My most recent Piping Plover monitoring shift was my 14th since late April. Back then the temperatures were in the 40s and 50s with a stiff north wind. This time it was 85 degrees, hot and very calm. The dew point was an almost-unbearable 71.
The mood was somber. We’d just received word that Monty and Rose had lost two of their four chicks. My monitoring partner and I watched as Monty tangled over and over with an aggressive Killdeer. Monty would run at the Killdeer and away from it, enticing it to move from the grasses where the two remaining chicks were hidden. The Killdeer had an agenda, though, too, as its spindly juvenile was hanging around a few yards away. The Killdeer didn’t want the Piping Plovers around, and the Piping Plovers didn’t want the Killdeer around. It was a territorial battle one can imagine unfolding across the Great Lakes this summer, if not for centuries.
There was so much optimism on the beach when Rose and Monty returned to the beach in late April this year. People were being vaccinated. The world was opening up again. Something like a normal summer was on the way. But somewhere things became...more challenging...not unlike society’s wrestling match with a stubborn and insidious virus. Monty and Rose started the season with a nest in the middle of the new Montrose Beach Dunes habitat addition; it was the epitome of a conservation success story with a touch of serendipity that they chose to set up right where we wanted. Then there was a bizarre incident with a mylar balloon stuck against the nest exclosure in May. A couple weeks later a skunk attack resulted in the loss of all four eggs. It was a major setback, though the birds took it more in stride than many of their protectors.
As if to underscore the vagaries and vicissitudes of shorebird life, Monty and Rose’s chick Nish became a dad a short time later. Nish and his mate, Nellie, stunned everyone by becoming the first Piping Plovers to nest in Ohio in 80-plus years. They went on to raise four young ones to fledging in their first year as parents. It was a jaw-dropping feat, and one that will forever go down in Ohio birding lore.
Monty and Rose quickly re-nested, though the new site was closer to the dynamic shoreline and to a copse of willows (read: predator hangout). Maybe it was too much to expect a repeat of past year’s successes. We always knew that we were lucky. This year only seemed to confirm that.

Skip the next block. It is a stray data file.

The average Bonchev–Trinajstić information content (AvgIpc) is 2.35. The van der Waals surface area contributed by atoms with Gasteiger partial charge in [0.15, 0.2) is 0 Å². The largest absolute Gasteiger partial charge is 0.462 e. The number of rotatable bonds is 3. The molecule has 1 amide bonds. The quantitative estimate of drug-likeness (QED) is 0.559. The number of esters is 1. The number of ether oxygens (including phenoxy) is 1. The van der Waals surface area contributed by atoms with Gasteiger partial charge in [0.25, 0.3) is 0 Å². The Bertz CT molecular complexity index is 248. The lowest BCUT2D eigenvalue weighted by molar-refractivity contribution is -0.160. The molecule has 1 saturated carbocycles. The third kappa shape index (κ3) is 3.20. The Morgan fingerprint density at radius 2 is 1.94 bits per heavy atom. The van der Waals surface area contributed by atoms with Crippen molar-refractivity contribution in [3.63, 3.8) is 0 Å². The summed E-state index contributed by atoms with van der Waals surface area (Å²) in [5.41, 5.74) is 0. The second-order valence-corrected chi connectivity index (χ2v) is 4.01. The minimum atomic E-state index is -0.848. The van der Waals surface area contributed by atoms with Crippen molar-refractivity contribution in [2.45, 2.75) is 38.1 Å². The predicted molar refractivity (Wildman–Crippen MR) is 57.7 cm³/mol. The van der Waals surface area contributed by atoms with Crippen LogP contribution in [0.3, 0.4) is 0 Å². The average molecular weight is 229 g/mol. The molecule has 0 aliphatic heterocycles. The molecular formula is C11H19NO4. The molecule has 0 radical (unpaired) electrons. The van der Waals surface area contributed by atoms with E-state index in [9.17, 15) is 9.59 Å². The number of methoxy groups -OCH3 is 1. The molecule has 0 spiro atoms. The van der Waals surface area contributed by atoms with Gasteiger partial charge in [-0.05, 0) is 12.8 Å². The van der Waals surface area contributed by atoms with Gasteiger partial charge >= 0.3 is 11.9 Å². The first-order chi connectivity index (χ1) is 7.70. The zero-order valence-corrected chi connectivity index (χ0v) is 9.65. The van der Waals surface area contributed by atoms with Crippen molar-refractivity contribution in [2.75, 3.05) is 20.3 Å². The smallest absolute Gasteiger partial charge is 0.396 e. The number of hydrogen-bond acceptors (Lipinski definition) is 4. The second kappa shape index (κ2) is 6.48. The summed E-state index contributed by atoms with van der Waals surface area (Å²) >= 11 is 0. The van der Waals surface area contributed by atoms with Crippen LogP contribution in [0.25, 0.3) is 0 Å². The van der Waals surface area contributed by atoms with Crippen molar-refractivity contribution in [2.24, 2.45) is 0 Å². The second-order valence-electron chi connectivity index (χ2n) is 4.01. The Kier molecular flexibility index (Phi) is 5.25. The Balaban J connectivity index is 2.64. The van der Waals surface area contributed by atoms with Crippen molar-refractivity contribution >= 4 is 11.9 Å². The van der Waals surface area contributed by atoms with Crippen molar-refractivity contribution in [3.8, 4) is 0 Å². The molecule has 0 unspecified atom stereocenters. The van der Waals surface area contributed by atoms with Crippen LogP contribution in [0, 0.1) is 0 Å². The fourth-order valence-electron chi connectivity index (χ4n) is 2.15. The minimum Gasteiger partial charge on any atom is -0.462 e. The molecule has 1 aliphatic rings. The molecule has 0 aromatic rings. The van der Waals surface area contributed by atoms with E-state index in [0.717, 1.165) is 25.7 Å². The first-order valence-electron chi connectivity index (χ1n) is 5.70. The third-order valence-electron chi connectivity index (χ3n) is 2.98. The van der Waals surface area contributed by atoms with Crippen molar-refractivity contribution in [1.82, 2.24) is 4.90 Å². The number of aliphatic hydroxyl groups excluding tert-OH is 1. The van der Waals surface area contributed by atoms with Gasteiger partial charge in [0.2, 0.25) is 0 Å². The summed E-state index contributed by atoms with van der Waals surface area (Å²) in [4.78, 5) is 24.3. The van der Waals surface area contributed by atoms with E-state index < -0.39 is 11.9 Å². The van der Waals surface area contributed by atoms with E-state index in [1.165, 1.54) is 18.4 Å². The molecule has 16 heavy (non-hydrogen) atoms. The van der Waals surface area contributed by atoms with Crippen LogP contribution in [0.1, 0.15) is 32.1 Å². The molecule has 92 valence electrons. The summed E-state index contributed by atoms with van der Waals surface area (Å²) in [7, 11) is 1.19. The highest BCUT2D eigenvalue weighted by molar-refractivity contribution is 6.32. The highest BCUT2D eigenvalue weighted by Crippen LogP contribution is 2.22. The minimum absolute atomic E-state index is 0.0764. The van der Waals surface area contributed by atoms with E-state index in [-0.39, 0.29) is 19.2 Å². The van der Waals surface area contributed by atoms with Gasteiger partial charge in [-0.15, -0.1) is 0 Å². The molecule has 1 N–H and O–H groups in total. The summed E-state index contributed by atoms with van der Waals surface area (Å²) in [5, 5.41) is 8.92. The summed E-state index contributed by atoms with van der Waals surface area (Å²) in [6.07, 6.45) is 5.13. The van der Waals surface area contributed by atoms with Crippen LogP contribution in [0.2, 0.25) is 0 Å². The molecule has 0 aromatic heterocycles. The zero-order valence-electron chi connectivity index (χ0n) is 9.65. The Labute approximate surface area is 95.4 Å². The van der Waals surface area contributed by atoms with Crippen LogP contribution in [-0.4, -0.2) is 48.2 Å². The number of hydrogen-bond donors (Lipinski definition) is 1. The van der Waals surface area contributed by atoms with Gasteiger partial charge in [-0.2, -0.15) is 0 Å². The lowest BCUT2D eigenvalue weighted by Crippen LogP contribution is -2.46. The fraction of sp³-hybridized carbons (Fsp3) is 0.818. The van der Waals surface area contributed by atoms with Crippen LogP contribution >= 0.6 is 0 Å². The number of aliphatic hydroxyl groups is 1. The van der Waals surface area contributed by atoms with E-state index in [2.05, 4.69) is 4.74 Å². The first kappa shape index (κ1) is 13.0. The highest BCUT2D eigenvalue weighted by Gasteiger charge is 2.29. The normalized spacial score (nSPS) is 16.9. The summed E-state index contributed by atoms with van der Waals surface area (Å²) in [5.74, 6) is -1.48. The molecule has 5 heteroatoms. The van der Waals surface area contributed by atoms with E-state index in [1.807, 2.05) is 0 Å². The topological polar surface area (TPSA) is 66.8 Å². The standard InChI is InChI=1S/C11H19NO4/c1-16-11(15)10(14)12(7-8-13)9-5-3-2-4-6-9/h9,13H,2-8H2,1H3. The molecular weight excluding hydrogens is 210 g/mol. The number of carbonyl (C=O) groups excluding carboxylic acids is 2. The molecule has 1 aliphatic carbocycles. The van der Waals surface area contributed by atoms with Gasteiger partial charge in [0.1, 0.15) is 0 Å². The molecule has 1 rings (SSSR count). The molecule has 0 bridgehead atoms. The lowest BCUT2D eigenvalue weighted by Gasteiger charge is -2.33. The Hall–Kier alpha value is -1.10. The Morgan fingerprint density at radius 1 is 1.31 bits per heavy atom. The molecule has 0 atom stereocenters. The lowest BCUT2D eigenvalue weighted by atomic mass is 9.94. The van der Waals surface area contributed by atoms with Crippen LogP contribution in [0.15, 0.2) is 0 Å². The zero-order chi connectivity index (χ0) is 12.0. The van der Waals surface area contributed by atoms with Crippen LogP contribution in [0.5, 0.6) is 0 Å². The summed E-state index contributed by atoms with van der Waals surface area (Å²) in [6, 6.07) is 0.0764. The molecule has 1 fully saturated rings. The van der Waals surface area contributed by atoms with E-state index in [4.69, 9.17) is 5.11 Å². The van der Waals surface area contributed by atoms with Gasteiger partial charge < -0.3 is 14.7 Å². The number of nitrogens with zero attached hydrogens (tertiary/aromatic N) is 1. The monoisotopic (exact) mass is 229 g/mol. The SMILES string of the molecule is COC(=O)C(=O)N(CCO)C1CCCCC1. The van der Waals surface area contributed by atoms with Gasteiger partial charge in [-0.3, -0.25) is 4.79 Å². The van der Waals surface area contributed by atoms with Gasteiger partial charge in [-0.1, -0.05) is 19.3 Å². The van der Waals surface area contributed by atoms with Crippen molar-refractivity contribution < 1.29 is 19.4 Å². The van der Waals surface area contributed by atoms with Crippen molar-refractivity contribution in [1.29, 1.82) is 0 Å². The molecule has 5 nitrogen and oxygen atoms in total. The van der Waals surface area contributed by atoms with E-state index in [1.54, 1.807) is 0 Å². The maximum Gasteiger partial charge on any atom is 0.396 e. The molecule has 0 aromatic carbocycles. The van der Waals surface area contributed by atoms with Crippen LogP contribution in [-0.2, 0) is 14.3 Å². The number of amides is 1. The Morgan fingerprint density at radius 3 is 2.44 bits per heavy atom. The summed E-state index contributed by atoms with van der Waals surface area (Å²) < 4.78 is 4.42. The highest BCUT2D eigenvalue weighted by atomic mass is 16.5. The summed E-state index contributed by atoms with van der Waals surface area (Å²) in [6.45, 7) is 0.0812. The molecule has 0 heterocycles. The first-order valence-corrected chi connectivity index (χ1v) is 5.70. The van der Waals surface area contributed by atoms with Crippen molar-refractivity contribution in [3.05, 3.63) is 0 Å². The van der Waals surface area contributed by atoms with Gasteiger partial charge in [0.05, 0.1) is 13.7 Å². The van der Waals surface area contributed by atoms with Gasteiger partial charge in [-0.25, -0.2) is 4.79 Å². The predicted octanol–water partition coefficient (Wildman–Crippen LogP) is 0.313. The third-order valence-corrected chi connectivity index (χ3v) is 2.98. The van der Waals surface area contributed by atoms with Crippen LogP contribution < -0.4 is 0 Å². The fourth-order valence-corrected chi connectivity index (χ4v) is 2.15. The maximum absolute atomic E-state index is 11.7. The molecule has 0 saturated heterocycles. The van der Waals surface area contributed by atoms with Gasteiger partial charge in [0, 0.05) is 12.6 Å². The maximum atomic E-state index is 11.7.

Monty and Rose tended to their new nest faithfully, through a number of hot, dry days on the beach, and later, a couple of wicked storms. The four chicks hatched on July 7 and 8. The story of one chick wasn’t so simple, though. It was brought to Lincoln Park Zoo as an egg. There it incubated until it hatched. And in one of the most indelible moments of the summer, zoo staff and plover volunteers returned it to the beach to join its parents and siblings on the morning of the 10th.
All four chicks made it to banding on July 20, but within days two had gone missing. Falcons, killdeer, gulls...the potential predators are almost too numerous to count. It was nearly impossible for volunteers to possibly intervene and stop an attack.
We can take solace in the fact that “Zoo Baby,” now officially Siewka, is still with us. Siewka (pronounced SHE-ev-ka) and sibling Imani may be the next-generation plovers to follow in Nish’s footsteps.
Still, most of us are ending this season smiling. The reality is that Monty and Rose have hatched 11 chicks from the busiest beach in Chicago during the past three summers. And absolutely no one could have ever predicted that.
My new documentary, "Monty and Rose 2: The World of Monty and Rose" makes its debut on Sept. 4 at Chicago's Music Box Theatre. This is an hour-long, supersized version of the first film, with more interviews, new characters, new storylines and much more in the way of Piping Plover footage. Join us for the premiere or at the second showing on Sept. 6. a portion of proceeds from ticket sales go to the nonprofit Chicago Ornithological Society.
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